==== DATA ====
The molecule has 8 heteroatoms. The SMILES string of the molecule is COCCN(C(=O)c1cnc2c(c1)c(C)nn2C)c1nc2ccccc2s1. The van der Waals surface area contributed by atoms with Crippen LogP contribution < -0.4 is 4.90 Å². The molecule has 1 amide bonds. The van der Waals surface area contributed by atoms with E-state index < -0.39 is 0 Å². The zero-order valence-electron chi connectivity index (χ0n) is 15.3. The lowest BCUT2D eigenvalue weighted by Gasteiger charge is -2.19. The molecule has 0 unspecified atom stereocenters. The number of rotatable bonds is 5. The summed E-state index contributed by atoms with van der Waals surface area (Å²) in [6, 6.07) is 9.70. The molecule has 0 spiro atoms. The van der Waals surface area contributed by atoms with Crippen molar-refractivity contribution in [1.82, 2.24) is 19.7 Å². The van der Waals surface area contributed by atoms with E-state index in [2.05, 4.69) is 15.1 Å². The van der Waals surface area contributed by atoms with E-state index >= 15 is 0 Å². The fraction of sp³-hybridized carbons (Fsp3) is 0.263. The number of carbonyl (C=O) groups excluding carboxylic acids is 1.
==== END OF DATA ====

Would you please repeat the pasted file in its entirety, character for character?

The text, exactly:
The molecule has 8 heteroatoms. The SMILES string of the molecule is COCCN(C(=O)c1cnc2c(c1)c(C)nn2C)c1nc2ccccc2s1. The van der Waals surface area contributed by atoms with Crippen LogP contribution < -0.4 is 4.90 Å². The molecule has 1 amide bonds. The van der Waals surface area contributed by atoms with E-state index < -0.39 is 0 Å². The zero-order valence-electron chi connectivity index (χ0n) is 15.3. The lowest BCUT2D eigenvalue weighted by Gasteiger charge is -2.19. The molecule has 0 unspecified atom stereocenters. The number of rotatable bonds is 5. The summed E-state index contributed by atoms with van der Waals surface area (Å²) in [6, 6.07) is 9.70. The molecule has 0 spiro atoms. The van der Waals surface area contributed by atoms with Crippen molar-refractivity contribution in [1.82, 2.24) is 19.7 Å². The van der Waals surface area contributed by atoms with E-state index in [2.05, 4.69) is 15.1 Å². The van der Waals surface area contributed by atoms with E-state index >= 15 is 0 Å². The fraction of sp³-hybridized carbons (Fsp3) is 0.263. The number of carbonyl (C=O) groups excluding carboxylic acids is 1.